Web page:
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From Antitrust Law Daily, April 28, 2016

Divestiture promise secures Justice Department approval of KeyCorp-First Niagara transaction

By Richard A. Roth, J.D.

KeyCorp and First Niagara Financial Group Inc. have agreed to sell off 18 current First Niagara branches to convince the Justice Department to agree to KeyCorp’s acquisition of First Niagara. The branches to be sold all are in the Buffalo, N.Y. area—13 in Erie County and five in Niagara County. Also, any New York branches closed within two years of the merger will be sold to other depository institutions, the Justice Department said today.

In addition to the divestitures, the financial institutions will take steps to reduce the potential anticompetitive effects of covenants not to compete signed by bank managers. Existing covenants with New York small business and middle market relationship managers and retail regional and branch managers will be suspended, and no new covenants will be signed, for 180 days after the acquisition. In exchange, the Justice Department will advise the Federal Reserve Board, which must approve the acquisition, that it has no objections.

KeyCorp’s subsidiary banks currently operate 972 branches in 12 states, according to the Justice Department. Only branches in the Buffalo, N.Y. area are affected by the divestiture agreement. First Niagara’s subsidiary bank currently operates 394 branches in four Northeastern states, including New York. After the acquisition, KeyCorp will be the nation’s 13th largest banking organization, with more than 1,000 branches across 15 states, the Justice Department added.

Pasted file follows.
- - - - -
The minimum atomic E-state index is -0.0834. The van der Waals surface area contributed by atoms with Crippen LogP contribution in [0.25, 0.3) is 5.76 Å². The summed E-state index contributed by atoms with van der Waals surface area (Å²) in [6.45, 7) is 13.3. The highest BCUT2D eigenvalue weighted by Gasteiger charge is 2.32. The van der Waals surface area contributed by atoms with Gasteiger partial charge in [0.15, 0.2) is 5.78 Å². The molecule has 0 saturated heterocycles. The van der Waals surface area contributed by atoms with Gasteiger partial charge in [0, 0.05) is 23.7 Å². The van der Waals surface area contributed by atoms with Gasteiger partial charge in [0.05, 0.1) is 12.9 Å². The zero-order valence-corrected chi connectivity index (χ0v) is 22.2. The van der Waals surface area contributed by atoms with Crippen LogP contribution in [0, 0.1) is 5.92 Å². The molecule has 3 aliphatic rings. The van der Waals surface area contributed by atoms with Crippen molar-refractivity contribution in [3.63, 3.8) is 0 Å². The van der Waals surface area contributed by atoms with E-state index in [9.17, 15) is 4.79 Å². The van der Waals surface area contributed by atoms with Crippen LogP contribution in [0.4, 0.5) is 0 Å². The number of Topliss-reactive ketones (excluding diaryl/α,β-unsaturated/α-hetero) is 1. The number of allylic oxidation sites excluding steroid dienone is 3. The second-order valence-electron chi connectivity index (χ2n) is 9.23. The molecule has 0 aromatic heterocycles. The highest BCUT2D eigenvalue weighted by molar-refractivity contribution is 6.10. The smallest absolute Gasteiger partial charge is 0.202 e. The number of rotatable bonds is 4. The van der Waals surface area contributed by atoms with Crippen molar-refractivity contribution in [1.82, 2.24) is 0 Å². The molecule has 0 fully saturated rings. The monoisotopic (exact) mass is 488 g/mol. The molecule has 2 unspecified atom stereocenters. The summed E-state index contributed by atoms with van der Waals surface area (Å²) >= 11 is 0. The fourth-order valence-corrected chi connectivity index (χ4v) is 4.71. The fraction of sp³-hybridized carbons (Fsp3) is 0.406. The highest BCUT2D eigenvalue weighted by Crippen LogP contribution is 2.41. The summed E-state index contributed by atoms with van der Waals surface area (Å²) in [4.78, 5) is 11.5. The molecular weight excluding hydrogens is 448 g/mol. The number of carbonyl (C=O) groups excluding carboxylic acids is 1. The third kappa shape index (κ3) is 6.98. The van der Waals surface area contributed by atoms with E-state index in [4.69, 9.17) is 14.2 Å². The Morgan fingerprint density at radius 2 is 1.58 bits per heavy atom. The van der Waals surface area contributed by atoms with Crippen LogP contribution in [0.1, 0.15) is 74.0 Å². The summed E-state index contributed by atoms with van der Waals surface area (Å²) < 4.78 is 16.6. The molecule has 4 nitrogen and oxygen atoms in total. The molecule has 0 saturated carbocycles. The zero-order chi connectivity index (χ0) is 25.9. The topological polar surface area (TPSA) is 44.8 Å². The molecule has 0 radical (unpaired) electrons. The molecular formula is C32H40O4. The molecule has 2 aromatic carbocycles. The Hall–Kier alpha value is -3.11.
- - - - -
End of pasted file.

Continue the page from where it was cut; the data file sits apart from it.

Objections to acquisition. KeyCorp’s acquisition plans have given rise to a number of objections. New York Gov. Andrew M. Cuomo had asked regulators to reject the acquisition, and Sen. Charles Schumer (D-NY) has taken his concerns over job losses directly to the bank.

Additionally, a disgruntled First Niagara shareholder has filed a class action lawsuit in an effort to block the transaction. According to the suit, the price of $11.40 per First Niagara share is inadequate, directors would be improperly enriched, and rival bidders for First Niagara would be placed at an unacceptable disadvantage.

Companies: First Niagara Financial Group Inc.; KeyCorp

MainStory: TopStory AcquisitionsMergers Antitrust NewYorkNews

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